May 1st, the traditional day when the radical bourgeoisie march up to the city to throw dirty looks and the occasional brick at banks that hold their trust fund accounts and shout about the unfairness of society while wearing £100 trainers!
However, as I have to work for a living, today’s post is news from April, which has been a very busy month with the highlight being my morning judging entries for this year’s Chocolate Week awards. I’ll be posting my guide soon to appreciating quality chocolate based on the education I received while savouring mouthfuls of the good stuff.
This month also saw the first edition of ARTICLE magazine go on sale and below is an edited version of one of two features I’ve contributed.
THE moment the earth yields rather than resists the sharp edge of a spade is almost a miraculous one, telling without calendar or clock that repressive dark nights and mornings are on their way out and heralding hope of better weather.
When cherries are shipped from Egypt, all plump with juice when our own trees are laden with snow, and the oranges that fill Christmas fruit bowls are flown in from Spain, it is understandable how so many have lost connection with the seasons.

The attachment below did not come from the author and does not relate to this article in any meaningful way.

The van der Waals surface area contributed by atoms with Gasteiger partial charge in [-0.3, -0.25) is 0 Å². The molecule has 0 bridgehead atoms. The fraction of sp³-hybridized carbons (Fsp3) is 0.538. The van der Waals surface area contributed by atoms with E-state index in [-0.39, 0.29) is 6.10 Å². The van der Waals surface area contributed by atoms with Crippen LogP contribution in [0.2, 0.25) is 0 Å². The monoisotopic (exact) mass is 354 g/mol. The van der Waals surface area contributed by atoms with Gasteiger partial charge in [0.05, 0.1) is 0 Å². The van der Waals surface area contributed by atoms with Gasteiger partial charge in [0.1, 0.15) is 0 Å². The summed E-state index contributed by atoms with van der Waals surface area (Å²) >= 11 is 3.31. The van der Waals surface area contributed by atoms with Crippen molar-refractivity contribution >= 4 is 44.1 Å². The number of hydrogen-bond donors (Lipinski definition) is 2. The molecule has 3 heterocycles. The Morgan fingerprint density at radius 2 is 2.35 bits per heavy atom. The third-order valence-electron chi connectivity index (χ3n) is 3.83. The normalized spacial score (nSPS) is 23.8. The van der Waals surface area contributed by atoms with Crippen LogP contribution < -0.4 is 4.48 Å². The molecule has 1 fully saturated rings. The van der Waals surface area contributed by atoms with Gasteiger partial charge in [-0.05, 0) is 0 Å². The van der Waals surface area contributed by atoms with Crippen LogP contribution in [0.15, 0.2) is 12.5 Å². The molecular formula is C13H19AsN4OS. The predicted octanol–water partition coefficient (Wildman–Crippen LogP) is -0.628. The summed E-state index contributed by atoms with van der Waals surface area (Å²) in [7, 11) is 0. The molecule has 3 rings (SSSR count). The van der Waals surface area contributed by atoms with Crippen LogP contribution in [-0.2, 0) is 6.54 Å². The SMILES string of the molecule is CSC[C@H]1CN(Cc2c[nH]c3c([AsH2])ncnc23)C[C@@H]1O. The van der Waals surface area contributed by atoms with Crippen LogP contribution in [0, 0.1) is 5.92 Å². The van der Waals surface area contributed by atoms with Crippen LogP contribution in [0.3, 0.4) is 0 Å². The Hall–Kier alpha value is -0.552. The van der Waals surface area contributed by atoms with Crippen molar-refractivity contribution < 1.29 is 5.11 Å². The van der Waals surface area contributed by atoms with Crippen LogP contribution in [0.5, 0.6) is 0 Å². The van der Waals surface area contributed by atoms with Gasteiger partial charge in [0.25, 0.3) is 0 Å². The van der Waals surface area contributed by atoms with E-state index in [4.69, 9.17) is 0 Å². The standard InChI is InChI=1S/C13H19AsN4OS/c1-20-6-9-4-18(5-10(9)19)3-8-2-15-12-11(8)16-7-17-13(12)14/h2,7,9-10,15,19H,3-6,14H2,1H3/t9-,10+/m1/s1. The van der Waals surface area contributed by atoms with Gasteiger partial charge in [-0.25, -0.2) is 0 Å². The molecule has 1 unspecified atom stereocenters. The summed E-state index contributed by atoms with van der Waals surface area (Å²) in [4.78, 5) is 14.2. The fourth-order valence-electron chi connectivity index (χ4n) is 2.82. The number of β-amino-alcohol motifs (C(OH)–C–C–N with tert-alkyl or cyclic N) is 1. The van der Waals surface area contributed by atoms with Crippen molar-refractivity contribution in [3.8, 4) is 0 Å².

Before the global supply chain the Spring Equinox, the pagan festival held when the length of the day is equal to that of the night, celebrated not just the return of the light but also that of certain foods, which had become mere memories during winter – lush berries, chewy apples and crunchy beets.
It’s the gardeners, growers and rural communities of this country that are privileged to have a front row seat for the re-birth of the natural world. How many of us city dwellers notice the turn of green to brown yet overlook the first growth of new leaves and buds?
Renowned horticulturist Richard Vine first became aware of his calling during trips to his grandfather’s farm. It was here, as a boy of eight, that he first became aware of the change of seasons.
Gardening has long been a British obsession – for many the only way to absorb calm in a hectic existence. The working garden is the new allotment, especially in densely populated cities where waiting lists for council owned patches of land can sometimes reach five years.
This desire for greenery, to grow your own produce, is leading an exciting revival of secret gardens, tucked away on roofs and happened upon in corners of estates. As Vine says: “When spring starts, it is a time of joy, anticipation, rejuvenation and positivity – I treasure every moment.”
To order a copy of ARTICLE magazine follow this LINK.